Things I Don’t Get

I watched the movie “Boyhood” last night. I enjoyed it, but it was a tad slow and maybe could have been 15 minutes shorter. The performances and writing were excellent, though, and the conceit of using the same actors over a 12-year period aging in real time is cool and completely transparent in the movie. It actually succeeds in making the film’s events more believable and true-to-life.

Which leads me to a pet peeve of mine in casting for films and TV shows: two blue-eyed parents will only infrequently have a non-blue-eyed child. There just aren’t any dominant genes to go around or otherwise one of the parents would have brown (or at least hazel) eyes. In high school biology we all learned about the Punnett Square:

B b
b Bb bb
b Bb bb

50% chance of Brown, 50% chance of blue

b b
b bb bb
b bb bb

100% chance of blue, 0% chance of Brown

In fact, I actually thought it was impossible until I decided to do a little research to see if my beef was justified. Evidently, it is not uncommon for blue-eyed parents to have a brown-eyed child, because, as with most explanations, the Punnett Square is too simplistic. There are other eye-color genes that come into play that regulate the intensity of the recessive (blue-eyed) and dominant (brown- or green-eyed) genes. But judging by TV and movie casting, you’d think it was a sure thing. “Boyhood” featured one such actress, who also happens to be the director Richard Linklater’s daughter. She was very good, but she definitely had brown eyes (not just dark gray) and both her movie parents were clearly blue-eyed.

I guess the intention of casting directors is to find the best actor, regardless of eye color. But it seems a small enough thing to fix with contacts these days (or even CGI some blue eyes in there), especially for a movie like “Boyhood” that strives for authenticity.

I could probably fill a couple of blog posts with things that I just don’t get, ranging from the picayune (like eye color in movies) to meaning-of-life deep (like the nature of good and evil). For example, I’ve been seeing these commercials of Regular Joes (and Joannes) discussing how important it is for them to be Uber drivers, and how Mayor diBlasio is preventing them from doing so to protect the rights of the rich taxi medallion owners. They talk about how Uber is creating jobs in NYC so more people can support their families, as well as providing transportation to underserved populations in underserved neighborhoods. It seems simple enough, and I don’t comprehend the conflict: Why can Uber and the New York City Taxi and Limousine Commission (with the support of their ally, Mayor diBlasio) coexist?  Why can’t the two entities reach some kind of compromise so that Uber cars are limited in Manhattan proper, where yellow cabs are plentiful, but they can operate much more widely in the outer boroughs, where yellow cabs admittedly don’t want to go? The two car services can share the airports: text ahead for Uber, yellow cabs on demand on site. There are plenty of fares to go around. New York City is a big place with lots of people who need transporting. Seriously — solve this, people!!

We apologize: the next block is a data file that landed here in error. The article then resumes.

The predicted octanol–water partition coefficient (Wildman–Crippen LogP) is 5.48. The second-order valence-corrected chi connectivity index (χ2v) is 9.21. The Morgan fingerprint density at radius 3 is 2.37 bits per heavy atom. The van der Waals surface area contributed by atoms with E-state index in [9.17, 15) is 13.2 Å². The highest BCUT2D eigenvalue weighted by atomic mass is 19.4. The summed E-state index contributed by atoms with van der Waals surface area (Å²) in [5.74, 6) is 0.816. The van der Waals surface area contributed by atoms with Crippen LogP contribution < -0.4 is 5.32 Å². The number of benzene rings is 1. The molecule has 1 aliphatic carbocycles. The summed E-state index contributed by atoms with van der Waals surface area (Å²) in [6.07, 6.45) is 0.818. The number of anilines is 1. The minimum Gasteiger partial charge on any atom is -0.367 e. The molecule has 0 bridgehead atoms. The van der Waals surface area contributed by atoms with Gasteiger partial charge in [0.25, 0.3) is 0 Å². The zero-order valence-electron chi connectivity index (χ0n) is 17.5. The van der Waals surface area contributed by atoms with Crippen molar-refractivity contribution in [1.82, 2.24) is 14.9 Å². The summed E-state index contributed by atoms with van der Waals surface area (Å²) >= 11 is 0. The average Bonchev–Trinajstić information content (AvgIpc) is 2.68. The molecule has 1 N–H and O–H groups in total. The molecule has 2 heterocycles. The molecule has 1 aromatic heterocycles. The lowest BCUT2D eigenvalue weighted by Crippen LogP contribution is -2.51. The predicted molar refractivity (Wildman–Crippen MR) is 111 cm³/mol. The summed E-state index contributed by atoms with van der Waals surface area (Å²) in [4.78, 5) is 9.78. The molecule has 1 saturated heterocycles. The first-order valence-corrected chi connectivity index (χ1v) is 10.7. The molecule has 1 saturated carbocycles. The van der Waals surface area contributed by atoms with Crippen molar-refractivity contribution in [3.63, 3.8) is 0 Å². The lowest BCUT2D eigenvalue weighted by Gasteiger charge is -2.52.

But there’s one thing that’s been going on recently that baffles me beyond belief, and that is how people – anyone! – could have respect for the idiot millionaire Donald Trump and want him to be our representative on the world stage. He’s an ignorant hypocrite whose only interest is himself and his money, and the only thing he’s good at is jobbing the system to line his pockets. He’s very good at that. But that has very little to do – in fact, nothing to do – with statecraft.

I can’t believe that there are enough people in this country who would seriously vote for Donald Trump as president. And what will we do from mid-August until then end of “Democalypse 2016” without Jon Stewart to punch holes in The Donald and keep us sane? I can’t say I entirely understand why he would want to leave now, at the top of his game, in the midst of what is proving to be a Jabberwocky of a presidential election, although I do realize that he’s been doing it for many years and probably feels he has more to give to make the world a better place. Hopefully his voice of reason will never be quashed, even if he is leaving his daily platform. I wish lots of luck to Jon and his family in their endeavors to establish a sanctuary for rescued farm (and presumably all) animals in New Jersey. The Stewarts were inspired in part by Farm Sanctuary, whose president and cofounder, Gene Baur, appeared on The Daily Show last April, but I’m sure he was also motivated in no small part by the idiocy of New Jersey governor Chris Christie’s feelings about keeping pigs in containment pens. (Do I sense a little self-loathing there, Mr. Christie??) (By the way, Baur’s book, Farm Sanctuary: Changing Hearts and Minds about Animals and Food, is next on my reading list, so I fully expect I’ll have more to say about it in a future blog post.) But of course Jon Stewart would put his money where his mouth is. I confess – I have a huge crush on Jon Stewart. I will miss him desperately!

One final note, speaking of folks who rescue animals (and this I most certainly DO get!): Kudos to Linda Vetrano and Vanessa Vetrano Vaccaro (shockingly, NOT RELATED, but they somehow found each other) of Posh Pets Rescue for saving TEN cats and dogs from Animal Care and Control in Manhattan today, including a little pup who isn’t able to walk. My heroes!!

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